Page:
This post was edited by Rearwindow at 2013-11-15 12:14|
I didn’t panic though, I’m tall and skinny and thought that might be something to do with me being a late developer.’
Instead, she focused on her future and when she was 17, applied to attend a music college in Guildford.
But after suffering from pain in her neck in summer 2012, she went to see her GP.
'While I was there, I mentioned I hadn’t started my period yet. I still wasn’t overly worried but I thought it was worth saying something
My doctor was very surprised but didn’t seem to think it was serious. He just suggested that he would do some scans to see what the problem was.'
Hindsight: Miss Beck says that as a teenager, she was blissfully unaware of her condition - with no idea that the development she was waiting for would never happen
Women with MRKH appear completely normal externally - which means it is often not discovered in childhood, but in the teenage years
[size=1.2em]When scans showed nothing, she was referred to a [size=1.2em]gynaecologist, who immediately spotted something was wrong.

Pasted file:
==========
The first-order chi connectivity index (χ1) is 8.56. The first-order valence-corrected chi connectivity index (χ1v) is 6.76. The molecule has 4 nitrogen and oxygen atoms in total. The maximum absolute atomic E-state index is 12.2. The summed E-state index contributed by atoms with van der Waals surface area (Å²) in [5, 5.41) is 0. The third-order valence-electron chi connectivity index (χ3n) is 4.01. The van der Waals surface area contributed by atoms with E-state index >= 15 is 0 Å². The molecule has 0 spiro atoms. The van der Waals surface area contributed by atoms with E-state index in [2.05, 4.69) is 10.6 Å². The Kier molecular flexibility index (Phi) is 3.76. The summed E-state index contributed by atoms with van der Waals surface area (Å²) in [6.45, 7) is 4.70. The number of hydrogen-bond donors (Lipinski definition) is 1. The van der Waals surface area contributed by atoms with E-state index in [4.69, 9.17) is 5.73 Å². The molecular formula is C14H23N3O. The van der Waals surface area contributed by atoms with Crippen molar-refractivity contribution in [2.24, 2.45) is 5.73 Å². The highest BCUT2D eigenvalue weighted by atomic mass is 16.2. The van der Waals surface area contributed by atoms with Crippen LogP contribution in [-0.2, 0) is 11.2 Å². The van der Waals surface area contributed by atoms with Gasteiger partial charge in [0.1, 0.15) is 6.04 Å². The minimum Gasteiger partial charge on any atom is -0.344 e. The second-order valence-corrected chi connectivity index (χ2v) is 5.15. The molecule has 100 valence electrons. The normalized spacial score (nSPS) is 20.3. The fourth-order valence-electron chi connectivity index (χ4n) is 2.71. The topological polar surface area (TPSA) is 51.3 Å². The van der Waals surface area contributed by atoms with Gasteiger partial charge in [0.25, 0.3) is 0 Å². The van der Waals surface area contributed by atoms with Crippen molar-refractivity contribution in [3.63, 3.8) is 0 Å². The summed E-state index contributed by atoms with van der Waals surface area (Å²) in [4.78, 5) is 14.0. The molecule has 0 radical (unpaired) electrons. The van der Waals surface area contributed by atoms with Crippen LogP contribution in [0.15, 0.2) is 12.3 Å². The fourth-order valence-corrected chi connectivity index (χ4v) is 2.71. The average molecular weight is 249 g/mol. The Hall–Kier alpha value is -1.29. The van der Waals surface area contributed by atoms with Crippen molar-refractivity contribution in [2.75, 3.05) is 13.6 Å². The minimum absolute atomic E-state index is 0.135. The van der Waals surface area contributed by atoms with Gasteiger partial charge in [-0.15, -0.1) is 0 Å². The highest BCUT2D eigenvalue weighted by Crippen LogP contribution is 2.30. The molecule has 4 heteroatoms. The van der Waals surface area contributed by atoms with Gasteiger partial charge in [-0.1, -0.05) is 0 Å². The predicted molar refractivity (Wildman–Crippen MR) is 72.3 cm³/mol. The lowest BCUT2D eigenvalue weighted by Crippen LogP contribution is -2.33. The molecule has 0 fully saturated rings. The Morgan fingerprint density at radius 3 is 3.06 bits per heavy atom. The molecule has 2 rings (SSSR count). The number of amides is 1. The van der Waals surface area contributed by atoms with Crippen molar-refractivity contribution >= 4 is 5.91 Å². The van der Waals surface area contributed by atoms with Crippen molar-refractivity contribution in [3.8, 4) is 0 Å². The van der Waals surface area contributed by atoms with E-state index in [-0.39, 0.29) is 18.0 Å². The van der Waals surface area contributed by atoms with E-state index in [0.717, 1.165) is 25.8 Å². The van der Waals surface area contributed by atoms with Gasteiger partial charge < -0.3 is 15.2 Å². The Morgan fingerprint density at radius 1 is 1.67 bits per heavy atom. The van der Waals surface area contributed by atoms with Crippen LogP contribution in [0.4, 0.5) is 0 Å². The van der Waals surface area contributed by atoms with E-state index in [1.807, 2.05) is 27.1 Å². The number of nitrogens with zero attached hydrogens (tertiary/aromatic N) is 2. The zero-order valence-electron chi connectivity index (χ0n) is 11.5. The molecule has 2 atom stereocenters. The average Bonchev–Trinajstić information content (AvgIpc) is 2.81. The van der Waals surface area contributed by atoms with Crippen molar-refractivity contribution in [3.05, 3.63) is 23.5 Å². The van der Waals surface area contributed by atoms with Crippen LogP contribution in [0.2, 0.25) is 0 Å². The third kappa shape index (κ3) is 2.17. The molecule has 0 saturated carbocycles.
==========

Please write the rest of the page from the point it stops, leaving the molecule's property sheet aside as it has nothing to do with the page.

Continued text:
[size=1.2em]Miss Beck said: ‘My other scan results had been sent to her and just from looking at them, she knew I had MRKH.
[size=1.2em]‘She sat me down and basically explained that I didn’t have a womb, or a vagina, that I was born without them and instead just had a small dimple in it’s place.'
[size=1.2em]So mortified by what she had heard, she was too embarrassed to admit to family and friends she had the condition - let [size=1.2em]alone the prospect of telling any future boyfriends.
[size=1.2em]She said: ‘I was too embarrassed to call my mum and talk it through with her, so instead, I sent her an email.